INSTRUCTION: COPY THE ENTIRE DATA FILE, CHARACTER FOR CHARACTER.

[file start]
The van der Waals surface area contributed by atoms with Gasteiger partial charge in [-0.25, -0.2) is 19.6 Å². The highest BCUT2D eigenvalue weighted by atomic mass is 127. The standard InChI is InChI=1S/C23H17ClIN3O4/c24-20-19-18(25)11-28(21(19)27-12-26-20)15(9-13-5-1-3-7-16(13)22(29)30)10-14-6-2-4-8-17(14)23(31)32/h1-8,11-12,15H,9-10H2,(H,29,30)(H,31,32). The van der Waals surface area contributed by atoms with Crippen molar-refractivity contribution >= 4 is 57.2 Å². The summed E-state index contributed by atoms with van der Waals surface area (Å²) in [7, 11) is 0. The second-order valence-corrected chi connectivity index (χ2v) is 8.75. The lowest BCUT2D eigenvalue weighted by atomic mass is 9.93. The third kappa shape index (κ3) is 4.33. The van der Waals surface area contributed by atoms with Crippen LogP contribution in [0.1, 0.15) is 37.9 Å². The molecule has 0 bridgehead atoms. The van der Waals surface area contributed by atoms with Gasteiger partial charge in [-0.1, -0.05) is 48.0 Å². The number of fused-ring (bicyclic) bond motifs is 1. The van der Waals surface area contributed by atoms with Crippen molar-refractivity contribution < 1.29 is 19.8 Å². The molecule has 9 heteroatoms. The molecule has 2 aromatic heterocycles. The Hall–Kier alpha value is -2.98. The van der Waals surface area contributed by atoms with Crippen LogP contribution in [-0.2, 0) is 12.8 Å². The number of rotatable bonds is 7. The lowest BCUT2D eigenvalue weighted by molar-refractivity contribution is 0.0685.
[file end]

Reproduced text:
The van der Waals surface area contributed by atoms with Gasteiger partial charge in [-0.25, -0.2) is 19.6 Å². The highest BCUT2D eigenvalue weighted by atomic mass is 127. The standard InChI is InChI=1S/C23H17ClIN3O4/c24-20-19-18(25)11-28(21(19)27-12-26-20)15(9-13-5-1-3-7-16(13)22(29)30)10-14-6-2-4-8-17(14)23(31)32/h1-8,11-12,15H,9-10H2,(H,29,30)(H,31,32). The van der Waals surface area contributed by atoms with Crippen molar-refractivity contribution >= 4 is 57.2 Å². The summed E-state index contributed by atoms with van der Waals surface area (Å²) in [7, 11) is 0. The second-order valence-corrected chi connectivity index (χ2v) is 8.75. The lowest BCUT2D eigenvalue weighted by atomic mass is 9.93. The third kappa shape index (κ3) is 4.33. The van der Waals surface area contributed by atoms with Crippen LogP contribution in [0.1, 0.15) is 37.9 Å². The molecule has 0 bridgehead atoms. The van der Waals surface area contributed by atoms with Gasteiger partial charge in [-0.1, -0.05) is 48.0 Å². The number of fused-ring (bicyclic) bond motifs is 1. The van der Waals surface area contributed by atoms with Crippen molar-refractivity contribution < 1.29 is 19.8 Å². The molecule has 9 heteroatoms. The molecule has 2 aromatic heterocycles. The Hall–Kier alpha value is -2.98. The van der Waals surface area contributed by atoms with Crippen LogP contribution in [-0.2, 0) is 12.8 Å². The number of rotatable bonds is 7. The lowest BCUT2D eigenvalue weighted by molar-refractivity contribution is 0.0685.